I quickly pivot to "no way." This is a people business. We need people who can assess risk. And all of these things are allowing us to shift from the manually intensive work to actually adding more value, being trusted partners for our customers and for our distribution partners.
And so it's been fun to watch. And I'm sure the changes I've seen over the last 30 years, I'm going to see at least that much change in the next year or two.
JOAN WOODWARD: OK, thanks for that. Christine, Michelle, welcome again. We want to move on now to talk about the role of the broker agent distributor, so can you talk about the evolution of that role and really how the dynamics have changed. And why don't we start with you, Christine?
CHRISTINE WILLIAMS: Sure. No, absolutely. It's interesting because a lot of what Jeff touched on has been the same for the broker community. The role of the broker is to be the trusted advisor to our clients. We represent them in the marketplace, we partner with them, and then we go in and we do our best to mitigate their exposures and get them insurance solutions.
I’d say-- particularly I'd say post the pandemic, that role's evolving. Every client wants access to more data. Many of our clients are very focused on digital collaboration, whether it's them sharing information with us or us sharing information with them. So it's continued to evolve.
I agree with Jeff. I think spending time and sitting across from our clients has become more critical than ever. We share a lot of data. We unload a lot of information to try to give them, whether it's benchmarking or our thoughts around if they have a significant claim exposure or if they're dealing with a claim. But still, that partnership sitting across from each other is critical, and I think that's not going away anytime soon.
JOAN WOODWARD: OK. Michelle, what about your perspective on the role?
MICHELLE SARTAIN: Yeah. Again, very similar. And I do just want to say, Jeff, it's a pleasure to be here with you and Christine again doing this session because we had so much fun the first time. But similarly, the role of the broker is basically to be out in front of the trends that our clients are experiencing in their businesses, bring them insights that we see through the vast portfolio of clients that we interact with, and help them assess the risks that are coming around the corner in addition to the risk that they see currently today.
So Jeff and Christine both touched on it, but it's not just the access to data, which of course, is-- it's an arms race, if you will. But it’s basically-- the benefit of it is the insights that we can derive and bringing those to clients to help them assess their risk, determine what they need to do differently from a risk mitigation perspective, as well as what they can do in terms of using insurance solutions to mitigate that risk or pass it along to insurance companies.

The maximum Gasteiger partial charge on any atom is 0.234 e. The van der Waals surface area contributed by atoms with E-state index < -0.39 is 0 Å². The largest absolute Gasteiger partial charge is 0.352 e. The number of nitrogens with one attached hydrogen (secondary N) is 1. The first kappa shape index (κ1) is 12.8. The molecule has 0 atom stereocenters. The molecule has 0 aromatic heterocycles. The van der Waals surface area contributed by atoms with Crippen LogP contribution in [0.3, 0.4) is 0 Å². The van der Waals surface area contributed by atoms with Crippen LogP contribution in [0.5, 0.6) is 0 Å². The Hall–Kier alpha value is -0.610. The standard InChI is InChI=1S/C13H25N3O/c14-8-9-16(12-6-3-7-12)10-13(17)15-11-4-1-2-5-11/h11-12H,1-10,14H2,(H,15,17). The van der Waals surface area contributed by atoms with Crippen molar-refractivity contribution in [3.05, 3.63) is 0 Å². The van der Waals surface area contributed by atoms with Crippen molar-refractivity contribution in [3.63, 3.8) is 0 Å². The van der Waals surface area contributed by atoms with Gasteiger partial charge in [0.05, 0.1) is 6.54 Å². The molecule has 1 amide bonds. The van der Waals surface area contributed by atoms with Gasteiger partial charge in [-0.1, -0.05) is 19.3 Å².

And it's really just bringing all of that together in a way-- to what Christine said, sitting across the table and being that trusted advisor for them so that they know that they've got partners that are not only invested in helping them manage their risk, but also invested in their business and bringing them valuable insights on a-- at this stage, it's on a real-time basis.
JOAN WOODWARD: OK. Michelle, I want to stay with you and talk about some of the challenges or the headwinds you see for the industry in the next five years. What are you worried about and what are you thinking about now for the business?
MICHELLE SARTAIN: Well again, I don't think that we can stop focusing on the aggregation of data and developing tools that we can deliver to clients to help generate those insights. I think that will be what differentiates people who are good transactional brokers from those that truly can be advisors to clients. So that will be a key part of it.
Jeff, you mentioned technology. We cannot underestimate the influence that technology will have on our business over the next five years. We've all invested in various different things in our organizations. But knowing just the pace of change that technology can bring, we really need to figure out how we can embrace it, enable it within our organizations.
And again, Jeff, your point was so spot on. It's not about taking away jobs. It's about freeing up our people to really be much more consultative, much more innovative around the products and solutions that we deliver. So I think that we need to stay focused on technology.
And there is just so much more opportunity that we've got to digitally enable the work that we do together, transmitting the information around submissions, the things that are valuable to the underwriters and to us from a data perspective. Getting that done in an automated way I think is really what will be transformative for us and for our clients and colleagues over the next five years.
JOAN WOODWARD: OK, thanks for that. Jeff, I want to ask you the same question about the headwinds or the challenges in the next five years. You run one of the largest organizations for a lot of these products where we sit at the number one or number two spot in market share. And so what are you worried about in the next, say, two to five years?
JEFF KLENK: So I think the broader macroeconomic is one. So what will happen or be the consequence of inflation, recessionary, and all of the broader macroeconomic I think is top. But we have a saying inside our organization that if we do the right things and we build the portfolios the right way and we're trying to be forward-thinking, that we will outperform because we will have managed better than the rest of the pack.